Trump’s State Department: Who’s really in charge?

Much has happened within the past week.

With the retractions of stories by CNN and the AP (Associated Press), the Russia narrative is dying, only to be replaced with new stories circulating in the media about Trump’s mental health.

Meanwhile, Roger Stone visited Hungary and Romania and phoned in an update to Alex Jones on Wednesday, June 28, 2017.

Stone said that leaders from both countries are deeply concerned over the influence that George Soros has on their governments, particularly their intelligence communities. He said that their intelligence communities are running contrary to their governments’ policies. (He added that, in Romania, there has been a lot of spying on a vast number of ordinary people there.)

For these reasons, Hungarian and Romanian leaders want to see Soros stopped as soon as possible. Stone thinks the Romanian president probably mentioned the issue to President Donald Trump during his recent visit in June.

Stone explained that Soros was once seen as a saviour to these countries. Soros also paid for university education for some people now working in government or in intelligence in those countries. However, it would appear that, in exchange for that paid tuition, he exacted fealty from them.

You can see more here:

This brings us to Rex Tillerson’s State Department where odd things have been happening.

On June 19, the Washington Examiner reported that State is asking the Hungarian government to back off Soros:

An international controversy over nonprofits funded by progressive Hungarian-American billionaire George Soros has created a vulnerability in the NATO alliance, the State Department warned.

Secretary of State Rex Tillerson’s spokesperson urged Hungarian leaders to scrap legislation mandating that Hungarian nonprofits supported by foreign contributors identify their donors. The bill is the latest development in nationalist Prime Minister Viktor Orban’s ongoing campaign against Soros, but his domestic and international critics regard it also as a step toward Russian President Vladimir Putin.

“If signed into law, this would be another step away from Hungary’s commitments to uphold the principles and values that are central to the [European Union] and NATO,” State Department spokeswoman Heather Nauert said Monday.

Refugee Resettlement Watch covered this news on June 22, pointing out that Soros wants to take down Viktor Orban and his government. The article asked why, exactly, was the US State Department getting involved (emphasis in the original):

Does  it all  boil down to the globalists’ desire for open borders that Soros champions?

Frankly, this news is stunning! But, it fits what we already believe—that the ‘Deep State’ is still running the show at the DOS. See here when they pulled a trick on Trump’s White House while Trump was on his world tour last month.

The link in the preceding paragraph goes to another Refugee Resettlement Watch article summarising one from the New York Times dated May 27. It states that the State Department quietly lifted restrictions on refugees while Trump and Tillerson were on their tour of the Middle East and Europe.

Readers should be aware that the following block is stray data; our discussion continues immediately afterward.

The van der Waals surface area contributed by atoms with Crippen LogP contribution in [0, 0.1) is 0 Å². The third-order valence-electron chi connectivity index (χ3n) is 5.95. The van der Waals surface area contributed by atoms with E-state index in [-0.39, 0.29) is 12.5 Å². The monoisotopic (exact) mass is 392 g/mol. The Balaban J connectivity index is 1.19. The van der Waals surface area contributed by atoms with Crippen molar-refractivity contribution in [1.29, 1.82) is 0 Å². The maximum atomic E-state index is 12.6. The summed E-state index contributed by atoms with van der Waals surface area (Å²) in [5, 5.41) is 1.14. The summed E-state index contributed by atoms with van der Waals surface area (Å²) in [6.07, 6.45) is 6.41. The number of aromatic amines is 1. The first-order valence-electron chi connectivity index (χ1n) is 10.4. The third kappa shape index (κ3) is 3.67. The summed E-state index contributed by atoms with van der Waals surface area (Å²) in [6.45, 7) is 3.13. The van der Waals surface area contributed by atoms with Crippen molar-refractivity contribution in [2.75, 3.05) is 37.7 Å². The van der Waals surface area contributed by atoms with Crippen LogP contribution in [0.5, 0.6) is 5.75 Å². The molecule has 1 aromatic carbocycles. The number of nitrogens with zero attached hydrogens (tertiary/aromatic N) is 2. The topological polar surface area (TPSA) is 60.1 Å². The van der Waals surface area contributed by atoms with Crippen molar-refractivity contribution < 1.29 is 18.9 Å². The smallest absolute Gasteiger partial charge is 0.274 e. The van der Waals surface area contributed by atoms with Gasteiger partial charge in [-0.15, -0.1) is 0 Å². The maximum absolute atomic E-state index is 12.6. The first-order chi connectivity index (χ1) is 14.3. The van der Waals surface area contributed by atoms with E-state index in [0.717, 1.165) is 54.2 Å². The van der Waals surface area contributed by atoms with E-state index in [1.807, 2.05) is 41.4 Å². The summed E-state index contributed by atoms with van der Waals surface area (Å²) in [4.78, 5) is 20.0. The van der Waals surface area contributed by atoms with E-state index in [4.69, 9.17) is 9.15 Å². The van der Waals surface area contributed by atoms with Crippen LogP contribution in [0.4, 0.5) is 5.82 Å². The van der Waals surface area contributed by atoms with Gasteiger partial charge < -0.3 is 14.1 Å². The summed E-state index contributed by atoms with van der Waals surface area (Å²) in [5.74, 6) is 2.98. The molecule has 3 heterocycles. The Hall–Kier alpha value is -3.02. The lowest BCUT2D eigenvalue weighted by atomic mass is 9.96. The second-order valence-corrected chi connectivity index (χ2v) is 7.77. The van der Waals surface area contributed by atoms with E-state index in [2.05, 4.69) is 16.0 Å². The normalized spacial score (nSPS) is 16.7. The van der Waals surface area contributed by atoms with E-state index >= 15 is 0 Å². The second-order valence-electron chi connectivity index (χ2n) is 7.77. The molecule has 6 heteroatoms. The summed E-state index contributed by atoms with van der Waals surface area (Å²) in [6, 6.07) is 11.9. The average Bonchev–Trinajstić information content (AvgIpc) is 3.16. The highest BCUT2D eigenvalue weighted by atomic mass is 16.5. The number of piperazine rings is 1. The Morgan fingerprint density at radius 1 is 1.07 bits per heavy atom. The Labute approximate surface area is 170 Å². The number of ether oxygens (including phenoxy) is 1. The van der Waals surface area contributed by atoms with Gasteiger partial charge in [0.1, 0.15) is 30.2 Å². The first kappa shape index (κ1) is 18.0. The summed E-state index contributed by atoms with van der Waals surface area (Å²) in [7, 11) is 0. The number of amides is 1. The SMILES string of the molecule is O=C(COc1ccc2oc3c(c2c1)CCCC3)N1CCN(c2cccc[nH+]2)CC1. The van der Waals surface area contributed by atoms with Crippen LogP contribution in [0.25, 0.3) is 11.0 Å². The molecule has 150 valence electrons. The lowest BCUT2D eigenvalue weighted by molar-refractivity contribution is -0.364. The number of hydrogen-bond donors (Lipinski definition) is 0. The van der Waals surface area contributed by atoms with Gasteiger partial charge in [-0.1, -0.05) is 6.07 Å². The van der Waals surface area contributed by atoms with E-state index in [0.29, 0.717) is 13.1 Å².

The NYT reported:

Despite repeated efforts by President Trump to curtail refugee resettlements, the State Department this week quietly lifted the department’s restriction on the number of refugees allowed to enter the United States.

The result could be a near doubling of refugees entering the country, from about 830 people a week in the first three weeks of this month to well over 1,500 people per week by next month, according to refugee advocates. Tens of thousands of refugees are waiting to come to the United States.

The State Department’s decision was conveyed in an email on Thursday to the private agencies in countries around the world that help refugees manage the nearly two-year application process needed to enter the United States.

On Sunday, June 25, Refugee Resettlement Watch re-examined the situation. While refugee numbers have not yet increased — although they could in future — the article says that alternative media’s Mike Cernovich thinks that State’s Brian Hook is responsible for the policy change. The article states that Hook could be the de facto Secretary of State:

We don’t know if Cernovich is correct, but when you learn more about Hook, it makes sense.

Here is what you need to know about who Rex Tillerson relies on for policy decisions in a State Department being run almost completely by career bureaucrats who frankly hate Donald Trump.

And, incidentally, it easily could have been Hook (Tillerson’s chief policy strategist) who was the leader of the pack stomping on Hungarian Prime Minister Viktor Orban while shilling for GEORGE SOROS here last week.

Hook is not an Obama holdover. Rather, he is a former Bush II employee who was Mitt Romney’s foreign policy adviser during his 2012 presidential campaign. He is also a never-Trumper:

During the Presidential campaign, Hook disagreed with every one of Trump’s positions, so clearly he is opposed to slowing the flow of refugees to America.

On June 26, in reference to a Washington Post article, Mike Cernovich tweeted:

Whoa! This is actually a true story, in WaPo of all places.

The Washington Post article, dated June 23, states that the White House is becoming frustrated with Tillerson because he will not make pro-Trump appointments and hides away behind Margaret Peterlin, an aide who screens his telephone calls, most of which go unreturned:

The White House is becoming increasingly frustrated with Secretary of State Rex Tillerson and a close-knit circle of aides over the slow pace of hiring and a chokehold on information and access to Tillerson, according to senior Trump administration officials and others familiar with the rift …

They said Tillerson’s deliberate approach to reviewing candidates and his insistence on a detailed department management review and reorganization, informed by his corporate background, has slowed down an already slow process …

For now, Tillerson is surrounded by a core group of about a half-dozen top aides who are responsible for a vast menu of decisions about policy, priorities, staffing and more.

At the center of that small group is State Department chief of staff Margaret Peterlin, a little-known political aide. Although Tillerson’s CEO leadership style dictates much of how his front office works, Peterlin’s growing number of critics complain that she has built a fortress around her boss that ensures information and decisions flow through her.

“And only her,” said one administration official.

The internal Trump administration complaints about Peterlin’s role boil down to a tussle over who calls the shots about access to Tillerson and the filling of political jobs.